Chef Chat, Part 3: Anthony Davis of Reggae Hut

Whenever a new guest comes to Reggae Hut, Davis offers samplings of some of his most popular dishes: oxtails (bottom), jerk chicken (top left), and curry goat. The goat, good enough to make anyone a believer, is coated in a mild green curry. The thick, stew-like curry is delicious enough by itself, and the firm but tender goat is not at all stringy. "Every culture has its own curry," Davis said. This is Trinidadian.

Here are the oxtails in their full-plated glory:

Simmered in a deeply flavorful, slightly spicy roux, the oxtails are incredibly tender. Davis says the tenderness comes from only using young ox. Apparently, you can bake an old ox all day and he still won't come out juicy, so Davis gets 'em young and fresh.

Jerk chicken is the restaurant's most popular dish, which says something about the high heat tolerance of Houston palettes. The juicy chicken is covered in a cinnamony jerk mixture. But the heat creeps up on you. The more you eat, the spicier it gets with every exhalation. Pure sinus-clearing deliciousness, though a little hot for me.

Anticipating weaklings like me, Davis created jerk chicken salad, on the right.

It's served between two slices of Jamaican cocoa bread, a slightly sweet bread with a hint of coconut. The jerk chicken is whipped smooth with classic chicken salad ingredients, and the intense spice -- though still kicky -- gets somewhat diluted. (Phew.) On the left is Caribbean potato salad, made with beets, carrots and green peas. Although the bubble-gum hue is a bit off putting at first, it tastes sweet and smooth, with the satisfying crunch of celery.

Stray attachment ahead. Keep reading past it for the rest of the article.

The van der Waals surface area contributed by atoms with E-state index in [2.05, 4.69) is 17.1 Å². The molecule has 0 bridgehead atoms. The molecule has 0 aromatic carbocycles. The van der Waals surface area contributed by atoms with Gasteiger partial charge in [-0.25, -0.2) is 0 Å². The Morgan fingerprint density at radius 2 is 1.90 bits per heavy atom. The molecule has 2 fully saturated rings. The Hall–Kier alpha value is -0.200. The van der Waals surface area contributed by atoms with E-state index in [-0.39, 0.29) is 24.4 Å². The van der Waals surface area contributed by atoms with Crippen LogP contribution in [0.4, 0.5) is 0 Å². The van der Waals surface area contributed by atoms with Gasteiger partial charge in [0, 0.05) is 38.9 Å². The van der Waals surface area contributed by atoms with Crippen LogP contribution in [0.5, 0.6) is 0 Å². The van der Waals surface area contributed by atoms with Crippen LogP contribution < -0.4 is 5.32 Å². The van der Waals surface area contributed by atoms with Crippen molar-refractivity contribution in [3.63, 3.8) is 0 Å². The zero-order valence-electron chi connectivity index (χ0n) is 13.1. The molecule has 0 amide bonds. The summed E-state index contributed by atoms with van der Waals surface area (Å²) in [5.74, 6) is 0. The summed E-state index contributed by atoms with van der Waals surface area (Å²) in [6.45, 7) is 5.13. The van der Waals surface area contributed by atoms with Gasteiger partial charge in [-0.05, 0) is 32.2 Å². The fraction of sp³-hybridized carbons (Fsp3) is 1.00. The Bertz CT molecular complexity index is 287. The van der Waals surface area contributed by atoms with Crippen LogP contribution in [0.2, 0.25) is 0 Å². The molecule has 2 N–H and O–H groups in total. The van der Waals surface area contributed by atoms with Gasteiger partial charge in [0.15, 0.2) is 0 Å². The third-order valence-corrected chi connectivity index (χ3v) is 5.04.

Creole shrimp, Davis's favorite dish to make, is a standout. The shrimp are fresh and plump, cooked in a seafood stock and doused in a tomatoey Creole stew. The shrimp have a good Cajun kick accented by the pimento in the sauce, but they're not nearly as spicy as the jerk (though Davis does have jerk shrimp on the menu.) Rice waits to sop up any extra flavorful tomato sauce.

Not pictured are the awesome homemade beverages, ginger beer and sorrel. The ginger beer is sweet with a potent blast of real ginger -- not like that stuff you order from flight attendants. But the sorrel is even better. It's made by boiling a purple Jamaican flower petal in ginger, and the drink tastes as magical as it sounds. Reggae Hut's sorrel is the perfect ambrosia for a hot summer's day, or just to extinguish the fire of Davis's jerk chicken.

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